Post written by Zen Family Habits contributor Melanie from Dietriffic.
Life can get pretty busy at times, and sometimes our health begins to suffer as a result.
But, as parents we are duty bound to look after our own health, just as much as we are to look after our children’s health. After all, if your health begins to suffer, who will be there for your children, giving them the care that only you can?
We all know that what we eat on a consistent basis has a huge impact on our health. But, often when life gets busy, it’s our healthy eating habits that get pushed to the bottom of that ever increasing to-do list.
So, what areas do you need to focus on for optimal health and well-being?
#1 Strong Bones
People seem to forget about bone health, once they get past their teens. However, you are still building bone mass into your 30s. This means, if you are pre-30′s, there’s still time to boost your bone strength.
A calcium-rich diet is recommended for both men and women. Good calcium sources include plain yogurt, milk, calcium-fortified soy milk, cheddar cheese. Some non-dairy sources include Chinese cabbage, kale, broccoli, and calcium-fortified orange juice.
Weight-bearing exercises are also necessary for increasing your bone density, and reducing the risk of osteoporosis later in life. Think, walking, jogging, and step aerobics, etc.
Vitamin D is essential, too, otherwise the calcium in your diet is basically irrelevant. Try to eat oily fish and eggs regularly. Other sources include fortified margarine, and breakfast cereals. Or course, short periods in the sunlight are also important for synthesizing vitamin D in the skin.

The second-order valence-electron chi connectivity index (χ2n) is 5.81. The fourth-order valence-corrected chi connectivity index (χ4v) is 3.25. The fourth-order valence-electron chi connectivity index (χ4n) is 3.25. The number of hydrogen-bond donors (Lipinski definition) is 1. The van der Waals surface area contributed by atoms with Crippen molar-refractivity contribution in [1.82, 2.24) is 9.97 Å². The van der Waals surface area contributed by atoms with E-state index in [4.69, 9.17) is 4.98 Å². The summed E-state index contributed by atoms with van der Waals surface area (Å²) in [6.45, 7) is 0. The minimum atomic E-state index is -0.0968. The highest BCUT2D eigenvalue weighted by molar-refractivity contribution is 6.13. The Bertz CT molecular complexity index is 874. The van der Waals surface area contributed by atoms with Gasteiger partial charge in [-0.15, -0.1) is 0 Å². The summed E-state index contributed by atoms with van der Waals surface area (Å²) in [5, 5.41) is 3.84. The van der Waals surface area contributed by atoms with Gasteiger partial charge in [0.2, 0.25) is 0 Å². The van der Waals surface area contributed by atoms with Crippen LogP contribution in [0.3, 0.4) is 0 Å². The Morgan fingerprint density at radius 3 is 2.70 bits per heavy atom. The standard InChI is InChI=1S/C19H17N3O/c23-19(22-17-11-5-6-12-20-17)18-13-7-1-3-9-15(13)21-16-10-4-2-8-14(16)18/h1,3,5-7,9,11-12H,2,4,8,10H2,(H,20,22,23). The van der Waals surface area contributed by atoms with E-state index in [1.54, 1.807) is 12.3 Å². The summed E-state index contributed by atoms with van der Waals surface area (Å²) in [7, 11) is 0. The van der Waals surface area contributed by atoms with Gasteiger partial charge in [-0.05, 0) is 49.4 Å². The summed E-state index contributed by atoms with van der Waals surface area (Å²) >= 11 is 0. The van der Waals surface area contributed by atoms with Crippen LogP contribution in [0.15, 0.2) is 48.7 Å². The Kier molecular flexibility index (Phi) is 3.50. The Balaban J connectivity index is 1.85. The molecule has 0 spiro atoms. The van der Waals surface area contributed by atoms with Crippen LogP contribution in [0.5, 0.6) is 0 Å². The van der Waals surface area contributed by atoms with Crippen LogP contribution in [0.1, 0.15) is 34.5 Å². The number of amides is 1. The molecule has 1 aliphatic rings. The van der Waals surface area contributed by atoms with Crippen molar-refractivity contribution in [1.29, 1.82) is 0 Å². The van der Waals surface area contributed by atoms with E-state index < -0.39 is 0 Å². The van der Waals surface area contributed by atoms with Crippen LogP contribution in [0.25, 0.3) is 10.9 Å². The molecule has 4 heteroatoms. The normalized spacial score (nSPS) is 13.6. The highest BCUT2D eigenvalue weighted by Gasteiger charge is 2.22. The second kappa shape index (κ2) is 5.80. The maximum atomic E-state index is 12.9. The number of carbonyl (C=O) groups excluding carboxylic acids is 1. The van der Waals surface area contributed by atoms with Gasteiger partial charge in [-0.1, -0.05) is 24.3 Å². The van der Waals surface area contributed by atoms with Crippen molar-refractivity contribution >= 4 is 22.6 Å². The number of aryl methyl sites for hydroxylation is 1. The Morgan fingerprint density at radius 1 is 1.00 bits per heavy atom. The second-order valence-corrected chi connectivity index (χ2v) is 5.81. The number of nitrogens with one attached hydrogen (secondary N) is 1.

If you are over 30 years of age, don’t worry, you can make changes in your lifestyle that will help slow the process of bone loss — all of the above are also relevant for you too.
#2 Fight Fatigue
Fatigue hits us all at times, as we try to juggle work, relationships, and our children. But, sometimes, that fatigue stems from low iron stores, particularly prevalent among women in their 20s and 30s, who don’t eat much meat.
The best sources of iron come from animal protein, such as liver (not if you are pregnant), meats, or chicken, however you can also get iron from plant sources. To aid the absorption from these plant foods, eat them with a vitamin C source, such as orange juice, red peppers, or strawberries.
Non animal sources of iron include beans, nuts, dried apricots, brown rice, fortified breakfast cereals, and most dark green leafy vegetables (such as curly kale).
Be aware that tea and coffee contain polyphenols which can bind to iron, making it difficult for your body to absorb. So, avoid drinking tea and coffee during, and around, your mealtimes.
#3 Lose Weight
Being overweight obviously puts you at an increased risk of health problems. Unfortunately, there’s no magic trick that will help you to lose weight overnight. But, weight gain doesn’t have to be an inevitable fact of life, as we grow older.
It’s true, metabolism does slow downs and you start to lose muscle mass as you get older. But, taking some exercise, and reducing your calorie intake can go a long way to offsetting that.
If you are eating the same, or more, than what you did in your 20s, you probably need to cut back. Take a look at your dinner plate proportions — you should fill one half with non-starchy vegetables, one quarter with lean meats or alternatives, and one quarter with starchy carbs. This is an easy way to control your food portions.
Fiber is also important, as it will help you to feel fuller for longer, which means you take in fewer calories over the course of one day. Some of the best sources of fiber include peas, beans and lentils, fruit eaten with the skin on, berries, high fiber breakfast cereals, and nuts such as almonds.
When you eat well, you feel well. That ultimately means you’ll be able to cope with whatever life has to throw at you… even those tantrums from your two year old!